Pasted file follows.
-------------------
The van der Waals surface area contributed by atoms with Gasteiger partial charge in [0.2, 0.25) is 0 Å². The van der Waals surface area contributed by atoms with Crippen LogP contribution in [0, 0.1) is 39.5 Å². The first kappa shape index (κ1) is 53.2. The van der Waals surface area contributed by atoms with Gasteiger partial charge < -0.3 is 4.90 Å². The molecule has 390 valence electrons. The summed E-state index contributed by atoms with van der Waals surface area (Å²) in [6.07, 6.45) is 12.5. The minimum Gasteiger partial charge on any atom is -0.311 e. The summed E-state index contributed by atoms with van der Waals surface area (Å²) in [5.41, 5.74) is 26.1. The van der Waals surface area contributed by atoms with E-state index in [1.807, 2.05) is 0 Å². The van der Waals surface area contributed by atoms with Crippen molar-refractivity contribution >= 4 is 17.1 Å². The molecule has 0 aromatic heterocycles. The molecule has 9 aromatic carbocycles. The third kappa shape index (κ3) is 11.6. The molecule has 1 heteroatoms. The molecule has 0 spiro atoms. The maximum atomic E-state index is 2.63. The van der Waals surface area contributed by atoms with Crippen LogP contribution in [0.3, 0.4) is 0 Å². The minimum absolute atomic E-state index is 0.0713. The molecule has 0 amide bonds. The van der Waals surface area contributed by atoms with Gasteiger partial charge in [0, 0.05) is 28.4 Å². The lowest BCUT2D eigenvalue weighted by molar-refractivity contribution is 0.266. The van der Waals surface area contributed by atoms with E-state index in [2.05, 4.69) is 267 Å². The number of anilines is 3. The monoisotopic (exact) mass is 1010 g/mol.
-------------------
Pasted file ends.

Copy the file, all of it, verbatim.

The van der Waals surface area contributed by atoms with Gasteiger partial charge in [0.2, 0.25) is 0 Å². The van der Waals surface area contributed by atoms with Crippen LogP contribution in [0, 0.1) is 39.5 Å². The first kappa shape index (κ1) is 53.2. The van der Waals surface area contributed by atoms with Gasteiger partial charge < -0.3 is 4.90 Å². The molecule has 390 valence electrons. The summed E-state index contributed by atoms with van der Waals surface area (Å²) in [6.07, 6.45) is 12.5. The minimum Gasteiger partial charge on any atom is -0.311 e. The summed E-state index contributed by atoms with van der Waals surface area (Å²) in [5.41, 5.74) is 26.1. The van der Waals surface area contributed by atoms with E-state index in [1.807, 2.05) is 0 Å². The van der Waals surface area contributed by atoms with Crippen molar-refractivity contribution >= 4 is 17.1 Å². The molecule has 0 aromatic heterocycles. The molecule has 9 aromatic carbocycles. The third kappa shape index (κ3) is 11.6. The molecule has 1 heteroatoms. The molecule has 0 spiro atoms. The maximum atomic E-state index is 2.63. The van der Waals surface area contributed by atoms with Crippen LogP contribution in [0.3, 0.4) is 0 Å². The minimum absolute atomic E-state index is 0.0713. The molecule has 0 amide bonds. The van der Waals surface area contributed by atoms with Gasteiger partial charge in [0, 0.05) is 28.4 Å². The lowest BCUT2D eigenvalue weighted by molar-refractivity contribution is 0.266. The van der Waals surface area contributed by atoms with E-state index in [2.05, 4.69) is 267 Å². The number of anilines is 3. The monoisotopic (exact) mass is 1010 g/mol.